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$E_1,E_2,F$ are Banach spaces. There is one thing I don't understand if the following proof:

enter image description here

I don't understand how he can say "This proves the first assertion."

I'm assuming that $E_1 \times E_2$ is provided the sum norm $\|(h_1,h_2)\| = \|h_1\| + \|h_2\|$, so if we call $\lambda : E_1 \times E_2 \to \,\, ; \,\, (h_1,h_2) \mapsto \omega(x_1,h_2) + \omega(h_1,x_2)$, what he shows is that

$\frac{\omega((x_1,x_2) + (h_1,h_2)) - \omega(x_1,x_2) - \lambda(h_1,h_2)}{\| (h_1,h_2) \|} \\ = \frac{ \omega(x_1+h_1,x_2+h_2) - \omega(x_1,x_2) - (\omega(x_1,h_2) + \omega(h_1,x_2))}{ \|(h_1,h_2) \| } \\ = \frac{ \omega(h_1,h_2) }{ \| (h_1,h_2) \|} = \frac{ \omega(h_1,h_2)}{ \|h_1\| + \|h_2\|}$

due to bilinearity.

I know that $\| \omega(h_1,h_2) \| \leqslant \| \omega \| \|h_1\| \|h_2 \|$, where

$\| \omega \| = sup_{\|h_1\|=1,\|h_2\|=1} \omega(h_1,h_2)$

but I don't think that is enough to prove that $\omega(h_1,h_2)/(\|h_1\|+\|h_2\|) \to 0$ as $(h_1,h_2) \to 0$, since I don't think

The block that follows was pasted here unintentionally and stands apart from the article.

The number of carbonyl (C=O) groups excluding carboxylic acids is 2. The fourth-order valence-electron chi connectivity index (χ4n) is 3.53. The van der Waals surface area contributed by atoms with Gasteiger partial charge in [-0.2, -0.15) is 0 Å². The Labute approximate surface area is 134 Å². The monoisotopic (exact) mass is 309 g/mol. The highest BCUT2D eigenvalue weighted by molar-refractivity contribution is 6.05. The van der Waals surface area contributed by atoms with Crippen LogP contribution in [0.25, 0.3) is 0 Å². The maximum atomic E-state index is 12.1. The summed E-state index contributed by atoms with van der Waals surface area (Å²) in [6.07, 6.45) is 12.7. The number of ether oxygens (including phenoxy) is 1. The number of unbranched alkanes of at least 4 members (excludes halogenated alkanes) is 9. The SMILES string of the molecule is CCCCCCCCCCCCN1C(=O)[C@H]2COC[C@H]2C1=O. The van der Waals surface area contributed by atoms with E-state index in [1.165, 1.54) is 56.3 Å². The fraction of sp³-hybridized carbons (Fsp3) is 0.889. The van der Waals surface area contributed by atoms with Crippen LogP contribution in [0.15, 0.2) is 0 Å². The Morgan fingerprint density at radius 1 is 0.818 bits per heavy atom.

$\frac{\|h_1\| \|h_2\| }{\|h_1\| + \|h_2\|}$

tends to zero as $(h_1,h_2) \to 0$. What am I missing?

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It tends to $0$. Recall that $$ \frac{\|h_1\|}{\|h_1 \| + \|h_2\|} \le 1 $$ hence $$ \frac{\|h_1\|\|h_2\|}{\|h_1 \| + \|h_2\|} \le \|h_2\| \to 0, \qquad (h_1,h_2) \to 0 $$

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  • $\begingroup$ Wow big oversight on my part. Thank you for your help $\endgroup$ – joeb Jan 21 '17 at 18:43

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